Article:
C++ Macro-defined Enums

I picked up a nifty trick recently for defining enumerations in C++ using some funky syntax that takes advantage of user-defined macros.

Let us recall how simple C++ macros work.

This will output a value of 5, as MYOPERATION is replaced by the preprocessor with its contents which adds the two variables.  Our MYOPERATION macro does not have to add, as we could define it to do whatever we wish. We also have the ability to change what our MYOPERATION macro means mid-file.

Elegance aside, this feature can help us leverage the preprocessor to do some nifty stuff for us.
Consider a situation in which we need an enum for different types of fruit. While having this enumeration is nice, we also need a way to output our fruit enum to the user.  A naive solution could be as so:

While this method certainly does work, it isn’t very expandable. If we add a new fruit to the enum, we must add a matching string to our array at the correct spot. Wouldn’t it be nice if we could somehow take our enumerated values and turn them all into strings? They are (for the most part) the same text after all.

Well good news everyone, we can! Using the fact that we can redefine macros, we can leverage the preprocessor to generate both the enum and the array of strings for us. It is trivial to create two separate macros that generate these for us as long as we define our data correctly.

The first step we need to do is define all of our fruit. This will have to be in its own file with nothing else in it:

Note – Resist the urge to use header guards
Good programming practices make us want to use a header guard in all of our headers, but if we want to use our enum declaration header for more than one place then we must leave it out!

On its own, this file looks quite wonky, but with preprocessor macros in-mind it will start to make sense. What we have done is called a macro called FRUIT on all of our tasty fruit (Note: We did not include our count in this). Now all we have to do is write the macros that will take in the data. These should be in a separate file from the declarations of our enum values:

This macro tells the preprocessor to append a command to our fruit names. Since they were all defined in a row in FruitDeclarations.h, this builds a nice enumeration for us. This is also a nice reminder that you can include header files in all sorts of cool places. We also need to add our count value onto the end of the list, as we did not add it in the declarations file.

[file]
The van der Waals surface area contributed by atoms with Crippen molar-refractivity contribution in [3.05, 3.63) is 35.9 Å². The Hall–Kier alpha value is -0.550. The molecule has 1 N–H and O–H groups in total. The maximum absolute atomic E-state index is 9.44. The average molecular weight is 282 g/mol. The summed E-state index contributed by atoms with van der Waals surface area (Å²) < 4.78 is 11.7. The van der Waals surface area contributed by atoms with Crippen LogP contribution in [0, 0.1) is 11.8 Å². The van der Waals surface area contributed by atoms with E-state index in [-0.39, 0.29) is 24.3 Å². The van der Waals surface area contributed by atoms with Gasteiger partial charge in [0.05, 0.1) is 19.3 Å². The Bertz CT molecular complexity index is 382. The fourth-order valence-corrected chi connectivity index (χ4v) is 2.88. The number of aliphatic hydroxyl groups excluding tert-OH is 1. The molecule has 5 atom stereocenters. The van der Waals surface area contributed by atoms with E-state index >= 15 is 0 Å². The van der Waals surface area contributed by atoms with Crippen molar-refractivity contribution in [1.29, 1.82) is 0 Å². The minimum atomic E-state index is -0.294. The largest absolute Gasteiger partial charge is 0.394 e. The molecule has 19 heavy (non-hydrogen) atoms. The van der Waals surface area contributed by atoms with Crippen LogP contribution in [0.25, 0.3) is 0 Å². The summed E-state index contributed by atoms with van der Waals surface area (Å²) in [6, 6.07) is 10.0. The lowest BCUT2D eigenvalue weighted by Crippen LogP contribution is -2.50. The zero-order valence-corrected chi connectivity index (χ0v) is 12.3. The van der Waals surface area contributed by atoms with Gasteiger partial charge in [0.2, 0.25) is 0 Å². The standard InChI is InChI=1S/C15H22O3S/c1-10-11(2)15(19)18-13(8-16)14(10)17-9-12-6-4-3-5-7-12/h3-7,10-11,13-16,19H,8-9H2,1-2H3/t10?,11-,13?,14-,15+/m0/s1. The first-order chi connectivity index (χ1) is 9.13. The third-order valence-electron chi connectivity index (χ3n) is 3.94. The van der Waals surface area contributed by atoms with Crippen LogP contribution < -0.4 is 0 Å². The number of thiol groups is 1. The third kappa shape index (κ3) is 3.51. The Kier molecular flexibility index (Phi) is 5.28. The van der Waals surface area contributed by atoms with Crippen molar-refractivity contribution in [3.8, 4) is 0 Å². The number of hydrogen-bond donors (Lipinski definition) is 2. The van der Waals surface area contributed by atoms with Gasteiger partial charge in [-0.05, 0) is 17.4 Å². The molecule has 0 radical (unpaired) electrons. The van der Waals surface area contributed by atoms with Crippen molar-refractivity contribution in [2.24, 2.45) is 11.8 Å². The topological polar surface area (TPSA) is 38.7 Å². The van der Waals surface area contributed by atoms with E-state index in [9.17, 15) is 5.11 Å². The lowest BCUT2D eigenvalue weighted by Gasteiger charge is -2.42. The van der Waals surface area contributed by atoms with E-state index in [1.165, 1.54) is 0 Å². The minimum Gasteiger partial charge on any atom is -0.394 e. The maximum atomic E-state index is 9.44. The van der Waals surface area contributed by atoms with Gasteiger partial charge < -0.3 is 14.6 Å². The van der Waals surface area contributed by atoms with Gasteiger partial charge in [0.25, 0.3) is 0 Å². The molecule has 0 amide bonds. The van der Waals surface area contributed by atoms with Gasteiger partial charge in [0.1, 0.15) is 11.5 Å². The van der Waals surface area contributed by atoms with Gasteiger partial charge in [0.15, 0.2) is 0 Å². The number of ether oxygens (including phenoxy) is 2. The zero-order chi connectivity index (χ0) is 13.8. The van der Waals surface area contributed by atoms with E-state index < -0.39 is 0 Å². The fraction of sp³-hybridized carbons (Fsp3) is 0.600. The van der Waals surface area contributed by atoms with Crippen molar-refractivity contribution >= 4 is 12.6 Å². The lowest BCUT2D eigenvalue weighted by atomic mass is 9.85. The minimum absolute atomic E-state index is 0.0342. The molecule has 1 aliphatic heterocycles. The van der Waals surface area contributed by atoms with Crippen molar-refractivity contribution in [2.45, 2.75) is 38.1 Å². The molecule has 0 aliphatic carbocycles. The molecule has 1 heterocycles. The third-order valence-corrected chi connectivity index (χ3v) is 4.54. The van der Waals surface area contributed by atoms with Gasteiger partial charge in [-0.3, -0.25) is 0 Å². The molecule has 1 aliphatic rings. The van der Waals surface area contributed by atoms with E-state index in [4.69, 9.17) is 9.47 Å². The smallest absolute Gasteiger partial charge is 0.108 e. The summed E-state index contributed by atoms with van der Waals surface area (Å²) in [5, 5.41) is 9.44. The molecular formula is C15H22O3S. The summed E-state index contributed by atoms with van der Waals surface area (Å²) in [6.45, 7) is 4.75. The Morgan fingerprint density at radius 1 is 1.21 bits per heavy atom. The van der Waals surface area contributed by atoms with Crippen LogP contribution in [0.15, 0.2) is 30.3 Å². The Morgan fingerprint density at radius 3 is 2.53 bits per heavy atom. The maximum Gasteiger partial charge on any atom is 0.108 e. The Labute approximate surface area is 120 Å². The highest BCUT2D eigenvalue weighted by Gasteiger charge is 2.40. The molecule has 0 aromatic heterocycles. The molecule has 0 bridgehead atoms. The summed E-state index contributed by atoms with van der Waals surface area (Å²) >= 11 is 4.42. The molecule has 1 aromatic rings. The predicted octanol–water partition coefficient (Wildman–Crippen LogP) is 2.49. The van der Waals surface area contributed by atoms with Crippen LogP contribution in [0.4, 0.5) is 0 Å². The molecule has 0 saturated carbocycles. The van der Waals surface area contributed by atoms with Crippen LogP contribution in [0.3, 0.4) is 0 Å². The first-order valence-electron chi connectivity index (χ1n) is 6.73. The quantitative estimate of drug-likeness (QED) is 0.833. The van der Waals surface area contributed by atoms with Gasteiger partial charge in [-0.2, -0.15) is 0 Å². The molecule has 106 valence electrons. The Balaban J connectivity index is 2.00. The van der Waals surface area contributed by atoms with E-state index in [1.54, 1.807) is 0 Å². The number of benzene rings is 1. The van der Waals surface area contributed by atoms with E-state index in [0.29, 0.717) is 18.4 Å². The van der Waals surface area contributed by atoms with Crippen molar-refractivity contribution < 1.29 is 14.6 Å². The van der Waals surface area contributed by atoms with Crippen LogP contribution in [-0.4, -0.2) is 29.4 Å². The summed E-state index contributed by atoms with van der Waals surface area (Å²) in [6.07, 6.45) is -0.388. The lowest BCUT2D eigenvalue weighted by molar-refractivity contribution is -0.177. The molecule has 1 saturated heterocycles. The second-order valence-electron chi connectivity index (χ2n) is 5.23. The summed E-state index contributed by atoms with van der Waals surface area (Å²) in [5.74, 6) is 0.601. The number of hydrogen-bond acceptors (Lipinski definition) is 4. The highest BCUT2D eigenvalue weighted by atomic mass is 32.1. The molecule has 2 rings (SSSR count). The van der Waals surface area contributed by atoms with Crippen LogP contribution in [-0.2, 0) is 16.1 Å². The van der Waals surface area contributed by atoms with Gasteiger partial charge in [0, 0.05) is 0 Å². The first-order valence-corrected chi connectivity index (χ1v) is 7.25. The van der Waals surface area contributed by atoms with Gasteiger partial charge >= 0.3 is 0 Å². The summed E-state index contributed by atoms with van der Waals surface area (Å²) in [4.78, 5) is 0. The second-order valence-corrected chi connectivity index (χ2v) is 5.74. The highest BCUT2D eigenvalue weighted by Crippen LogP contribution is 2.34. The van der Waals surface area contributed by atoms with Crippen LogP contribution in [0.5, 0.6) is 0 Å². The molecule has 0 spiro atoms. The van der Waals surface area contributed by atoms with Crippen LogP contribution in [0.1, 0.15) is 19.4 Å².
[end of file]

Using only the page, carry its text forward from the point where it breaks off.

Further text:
By redefining the FRUIT macro we can generate our list of strings with the same data set:

If you are unfamiliar with preprocessor directives, the ‘#‘ character allows us to ‘stringify’ an argument of a macro. We use this to turn all of our fruit names into C-strings in our array. Also notice how we are adding an additional string on the end of the array. This allows us to handle the user passing our fruit count into the array.

Edit – Good practices with extern
A friend has reminded of me a best practice when it comes down to declaring/defining arrays in header files.  When defining an array in a header file, it is entirely possible for the compiler to instantiate said array in every module that includes our header.  To ensure we only instantiate our array once, we can use extern in our header to declare the array, and then define it in a .c/.cpp file.  The fix looks something like this:

Note: We must define the length of our array using our enum value ‘Count’ as the compiler doesn’t have our initializer list to deduce the length of the array. We must add one onto it for the additional ‘Invalid’ string, as the enumeration values are 0-based.

And there you have it. Using this method you can easily create all sorts of automatically generated data along-side enumerations in C/C++. Please let me know in the comments below if you find any more cool tricks you can do with this method!

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